Telemedicine: House Call Doctors Make a Comeback!

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Telemedicine, or telehealth, is a virtual house call between the patient and the doctor, simply delivering healthcare services by telephone regardless of distance. The impact of telemedicine is expected to transform the future of medicine and healthcare givers in the coming few years, in all areas, whether urban or rural. This service is mainly concerned with reaching the elderly, as well as patients with chronic diseases, mobility disabilities, and/or living in rural or busy urban areas. With the aim of helping those in crucial need of medical supply and specific health follow ups, telemedicine offers them this service at a relatively low cost.

Telemedicine services are massively applied with huge benefit in making life more convenient than before. Even with your family doctor, you do not need to visit the clinic and pay transportation fees, or face mobility barriers, especially if you live in rural areas, such as farms, with insufficient healthcare services.

As a new line of medicine, telemedicine was initiated in the early 1900s, in the Netherlands. At that time, inventors were able to facilitate connection between the doctors and their patients, using radio revolutionized communications. Years 1920–1940, telemedicine increased in Europe and Pennsylvania cities, where radiology imaging reports, such as X-rays, were transmitted through phone lines, and succeeded to transfer it cross 39 km.

In 1950, Canada applied this service and built its own technology entitled the tele-radiology system, which was popular in Montreal. With its widespread, as well as motion pictures with the advent of film technology, scientists created video medicine. In 1959, clinicians at the University of Nebraska were the first to use video communications for educational and medical purposes, using a two-way television setup. In 1965, televisions were settled in general hospitals for consultations.

Today, there are three telemedicine services applied:

  1. Synchronous Telemedicine is an on-time and live connection that needs both the patients and their healthcare providers to be online at the same time.
  2. Asynchronous Telemedicine, also known as “store-and-forward telemedicine”, in which patients wait more time to get medical help. They store and send their information to their healthcare providers, who reply according to their convenience.
  3. Self-Monitoring Service allows physicians to access and monitor remotely critical data of patients, such as blood pressure, heart rhythm, and any vital signs.

 

Between Yesterday and Today

Yesterday, telemedicine was invented primarily to rescue situations in rural areas, where there were no health facilities, and for making correct rapid decision to save lives at emergency departments. Today, modern technology makes the mission simpler and easier: smart applications on mobiles and tablets, such as Skype and Google Duo, for rapid video conferences; smart wearables, such as wrist fitness bands and smartwatches with heart monitors, make patients alert with any new abnormalities.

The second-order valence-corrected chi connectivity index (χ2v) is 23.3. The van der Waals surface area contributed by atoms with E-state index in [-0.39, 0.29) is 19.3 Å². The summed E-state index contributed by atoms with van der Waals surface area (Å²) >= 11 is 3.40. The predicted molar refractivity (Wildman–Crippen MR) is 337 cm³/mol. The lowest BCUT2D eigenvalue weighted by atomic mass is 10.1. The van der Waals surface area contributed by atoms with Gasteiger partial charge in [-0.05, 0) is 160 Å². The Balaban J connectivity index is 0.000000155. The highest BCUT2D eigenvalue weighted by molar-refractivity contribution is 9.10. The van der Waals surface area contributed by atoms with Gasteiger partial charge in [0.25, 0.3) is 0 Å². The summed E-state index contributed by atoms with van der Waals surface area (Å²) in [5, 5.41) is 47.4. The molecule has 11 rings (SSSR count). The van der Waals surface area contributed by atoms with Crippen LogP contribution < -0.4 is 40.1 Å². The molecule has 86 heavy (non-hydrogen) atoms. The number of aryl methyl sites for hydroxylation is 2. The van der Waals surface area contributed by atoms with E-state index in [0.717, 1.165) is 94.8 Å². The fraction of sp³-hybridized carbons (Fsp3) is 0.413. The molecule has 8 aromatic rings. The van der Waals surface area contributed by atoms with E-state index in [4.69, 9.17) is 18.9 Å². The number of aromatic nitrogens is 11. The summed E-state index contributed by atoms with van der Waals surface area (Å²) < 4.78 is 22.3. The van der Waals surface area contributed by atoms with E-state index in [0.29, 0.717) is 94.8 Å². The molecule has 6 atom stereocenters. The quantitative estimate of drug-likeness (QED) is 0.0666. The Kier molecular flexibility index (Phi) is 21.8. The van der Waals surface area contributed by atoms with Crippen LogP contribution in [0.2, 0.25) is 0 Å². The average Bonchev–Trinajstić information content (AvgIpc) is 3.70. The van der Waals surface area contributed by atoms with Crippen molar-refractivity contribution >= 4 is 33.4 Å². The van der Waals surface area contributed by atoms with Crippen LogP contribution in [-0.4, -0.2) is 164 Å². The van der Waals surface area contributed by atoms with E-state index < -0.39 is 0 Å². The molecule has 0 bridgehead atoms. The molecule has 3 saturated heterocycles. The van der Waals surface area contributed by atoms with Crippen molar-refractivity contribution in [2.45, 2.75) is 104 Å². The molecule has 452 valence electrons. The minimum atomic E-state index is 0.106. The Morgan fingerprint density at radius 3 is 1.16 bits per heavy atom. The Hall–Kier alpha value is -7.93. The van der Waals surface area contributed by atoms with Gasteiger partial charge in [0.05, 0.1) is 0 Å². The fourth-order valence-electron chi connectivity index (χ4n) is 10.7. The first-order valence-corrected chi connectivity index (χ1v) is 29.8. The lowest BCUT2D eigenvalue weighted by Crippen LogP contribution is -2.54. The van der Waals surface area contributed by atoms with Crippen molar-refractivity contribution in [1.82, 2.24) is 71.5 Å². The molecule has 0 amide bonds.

Nevertheless, today’s smart glasses and watches have become more popular among physicians, and are expected to make medicine more paper limited; all patients’ monitoring values become electronically reported. In the USA, around 7 million patients are currently estimated to use telemedicine annually, and are expected to outnumber in the next years.

 

Barriers of Implementation

Despite the previous marvelous benefits of telemedicine, it has showed unfortunately some drawbacks. There are no clear safe policies controlling any service provided by the telemedicine industry. It is still considered a new line of medical industry with different laws in each country, and different billing and reimbursement systems with no borders of patient/doctor rights.

Telemedicine also faces several technological barriers. Although the technological breakthroughs of the twentieth century can simplify anything, it is uneasily to happen with elder patients, who need the establishment of special devices to connect them easily with their doctors.

Not any healthcare supplier can be a tele-doctor, and this barrier requires excessive time, money, and particular training plans to prepare professional staff with all available technological facilities to maintain more patient convenience.

 

Where will the technology take us in the future?

Imagine the fantasy of an online 24/7 medical center, served with home staff and tele-doctors of all specialties. The center is located in one city and its platform connects physicians from different cities, transferring the service to another remote country. Yes, the future can surprise us more, but it will happen one day with remotely controlled digital devices. Tele-doctors may be able to consult, diagnose, and treat diseases over thousands of kilometers.

 

References

ajmc.com

evisit.com

ncbi.nlm.nih.gov

vsee.com

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